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 Divers retrieve haul of ghost fishing gear from Scapa's famous wrecks

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Divers have recovered 48 lobster pots and more than 200kg of fishing nets plus several hundred metres of rope from Scapa Flow in a week-long clear up that involved 150 hour-long dives.

The team from Ghost Fishing UK,  was funded by World Animal Protection, mostly worked on the world-famous fleet of German ships shuttled at the end of the First World War.

Rich Walker, a senior instructor with Global Underwater Explorers, who led the project,  said:  'The wrecks will also be safer not only for the animal population of Scapa Flow, but also for the divers visiting the wrecks. Fewer stray ropes mean that the risk of getting tangled up is much lower now thanks to our efforts.'

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Christina Dixon, UK Campaigns Manager from World Animal Protection, the animal welfare organisation that funded the project, said: This is the second year we have been involved and we are very pleased with the result. The ghost gear recovery makes the waters of Scapa Flow a safer place for marine life and the fresh research means that we are one step closer to eradicating this problem in the future.'

Dr Joanne Porter, a marine researcher from Heriot Watt University, was also part of the project to study the effects of this waste and work to reduce it. She trained the divers to conduct simple marine life surveys on the debris prior to it being lifted to the surface. This allowed a comparison between the ghost gear content on the sea bed, and that which was recovered.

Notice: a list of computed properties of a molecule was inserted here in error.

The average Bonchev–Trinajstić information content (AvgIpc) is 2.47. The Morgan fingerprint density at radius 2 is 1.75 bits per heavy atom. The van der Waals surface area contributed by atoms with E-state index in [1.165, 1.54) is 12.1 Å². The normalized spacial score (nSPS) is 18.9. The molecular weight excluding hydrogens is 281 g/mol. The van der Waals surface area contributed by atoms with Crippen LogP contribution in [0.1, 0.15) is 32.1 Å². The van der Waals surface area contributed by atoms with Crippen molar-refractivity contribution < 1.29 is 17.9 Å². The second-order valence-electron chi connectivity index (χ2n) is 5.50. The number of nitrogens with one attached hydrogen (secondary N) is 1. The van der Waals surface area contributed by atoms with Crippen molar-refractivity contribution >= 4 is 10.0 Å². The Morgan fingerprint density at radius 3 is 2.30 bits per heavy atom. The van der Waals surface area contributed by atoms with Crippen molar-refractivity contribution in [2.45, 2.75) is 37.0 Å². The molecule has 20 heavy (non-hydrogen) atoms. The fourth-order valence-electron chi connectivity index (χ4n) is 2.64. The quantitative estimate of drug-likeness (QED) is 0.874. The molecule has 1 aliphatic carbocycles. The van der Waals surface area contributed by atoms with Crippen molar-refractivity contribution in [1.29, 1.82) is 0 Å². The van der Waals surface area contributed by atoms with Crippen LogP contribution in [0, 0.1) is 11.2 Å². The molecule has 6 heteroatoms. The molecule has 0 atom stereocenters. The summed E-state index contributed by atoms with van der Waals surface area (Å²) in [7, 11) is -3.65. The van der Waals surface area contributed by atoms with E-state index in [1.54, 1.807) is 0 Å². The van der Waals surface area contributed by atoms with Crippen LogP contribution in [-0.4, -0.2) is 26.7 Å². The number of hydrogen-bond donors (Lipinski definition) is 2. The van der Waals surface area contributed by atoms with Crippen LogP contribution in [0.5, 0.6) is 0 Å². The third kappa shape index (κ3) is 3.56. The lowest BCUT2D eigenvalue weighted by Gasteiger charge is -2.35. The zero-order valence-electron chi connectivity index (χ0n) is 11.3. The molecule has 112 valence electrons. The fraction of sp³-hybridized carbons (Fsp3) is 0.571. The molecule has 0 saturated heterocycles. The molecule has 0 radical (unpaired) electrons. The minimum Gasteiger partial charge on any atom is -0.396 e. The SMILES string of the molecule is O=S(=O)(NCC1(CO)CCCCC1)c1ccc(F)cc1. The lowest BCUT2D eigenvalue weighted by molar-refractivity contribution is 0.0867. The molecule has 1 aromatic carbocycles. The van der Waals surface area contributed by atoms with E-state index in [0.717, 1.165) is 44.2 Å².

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Dr Porter said 'It was a great week where we could all share our skills and learn something from each other. The team spirit was strong and the amount of gear lifted by Ghost Fishing UK and the data generated as a result of that was a fantastic outcome.'

Dr Porter, assisted by Fiona Tibbet from the Ghost Fishing UK team in Norfolk, surveyed every item brought to the surface. Over 80 surveys were done, and thousands of marine animals were documented. Many of these animals were dead. More than 100 crabs, squat lobsters, whelks and fish were returned to the sea.

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The ghost gear was recovered onto the deck of MV Halton, skippered by Bob Anderson. He has commissioned the Bigscapacleanup website and app to help collect data on ghost gear seen by recreational divers on the wrecks - divers can log what they discover on the site, and the gear can then be recovered by Ghost Fishing UK.

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Bob Anderson said: 'Ghost Fishing UK cleared a large swathe of assorted debris from the wrecks of Scapa and left a little corner of the world in a better place having had a spring clean. There are less snags to trap the unwary, less plastic stuff to look unsightly and an ongoing programme of underwater clearing projects around the UK is starting to form from these small beginnings in Scapa Flow.'

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